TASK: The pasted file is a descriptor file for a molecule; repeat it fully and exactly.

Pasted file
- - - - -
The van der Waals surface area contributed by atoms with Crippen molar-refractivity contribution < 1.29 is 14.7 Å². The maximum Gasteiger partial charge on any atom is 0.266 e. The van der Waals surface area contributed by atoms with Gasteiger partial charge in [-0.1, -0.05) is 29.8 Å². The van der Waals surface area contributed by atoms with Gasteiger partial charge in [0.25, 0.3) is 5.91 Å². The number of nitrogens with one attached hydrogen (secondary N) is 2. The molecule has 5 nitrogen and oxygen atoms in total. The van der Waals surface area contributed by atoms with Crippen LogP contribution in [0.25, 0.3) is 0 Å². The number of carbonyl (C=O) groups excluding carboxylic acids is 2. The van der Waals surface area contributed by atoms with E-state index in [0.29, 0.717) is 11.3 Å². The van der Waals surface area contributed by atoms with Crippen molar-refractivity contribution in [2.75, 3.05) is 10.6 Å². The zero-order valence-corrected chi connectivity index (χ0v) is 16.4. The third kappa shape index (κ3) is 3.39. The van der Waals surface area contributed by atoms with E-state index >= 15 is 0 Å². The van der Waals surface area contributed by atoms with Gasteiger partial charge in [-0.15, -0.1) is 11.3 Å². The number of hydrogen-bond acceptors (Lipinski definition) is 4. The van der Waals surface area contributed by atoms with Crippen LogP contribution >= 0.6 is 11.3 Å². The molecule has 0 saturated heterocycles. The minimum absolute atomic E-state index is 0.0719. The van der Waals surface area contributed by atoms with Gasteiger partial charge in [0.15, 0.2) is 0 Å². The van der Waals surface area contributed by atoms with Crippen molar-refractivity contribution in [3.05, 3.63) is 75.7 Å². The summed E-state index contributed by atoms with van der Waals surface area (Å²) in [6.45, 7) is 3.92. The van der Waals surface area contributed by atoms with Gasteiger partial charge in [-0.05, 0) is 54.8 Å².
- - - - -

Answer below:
The van der Waals surface area contributed by atoms with Crippen molar-refractivity contribution < 1.29 is 14.7 Å². The maximum Gasteiger partial charge on any atom is 0.266 e. The van der Waals surface area contributed by atoms with Gasteiger partial charge in [-0.1, -0.05) is 29.8 Å². The van der Waals surface area contributed by atoms with Gasteiger partial charge in [0.25, 0.3) is 5.91 Å². The number of nitrogens with one attached hydrogen (secondary N) is 2. The molecule has 5 nitrogen and oxygen atoms in total. The van der Waals surface area contributed by atoms with Crippen LogP contribution in [0.25, 0.3) is 0 Å². The number of carbonyl (C=O) groups excluding carboxylic acids is 2. The van der Waals surface area contributed by atoms with E-state index in [0.29, 0.717) is 11.3 Å². The van der Waals surface area contributed by atoms with Crippen molar-refractivity contribution in [2.75, 3.05) is 10.6 Å². The zero-order valence-corrected chi connectivity index (χ0v) is 16.4. The third kappa shape index (κ3) is 3.39. The van der Waals surface area contributed by atoms with E-state index >= 15 is 0 Å². The van der Waals surface area contributed by atoms with Gasteiger partial charge in [-0.15, -0.1) is 11.3 Å². The number of hydrogen-bond acceptors (Lipinski definition) is 4. The van der Waals surface area contributed by atoms with Crippen LogP contribution >= 0.6 is 11.3 Å². The molecule has 0 saturated heterocycles. The minimum absolute atomic E-state index is 0.0719. The van der Waals surface area contributed by atoms with Gasteiger partial charge in [0.15, 0.2) is 0 Å². The van der Waals surface area contributed by atoms with Crippen molar-refractivity contribution in [3.05, 3.63) is 75.7 Å². The summed E-state index contributed by atoms with van der Waals surface area (Å²) in [6.45, 7) is 3.92. The van der Waals surface area contributed by atoms with Gasteiger partial charge in [-0.05, 0) is 54.8 Å².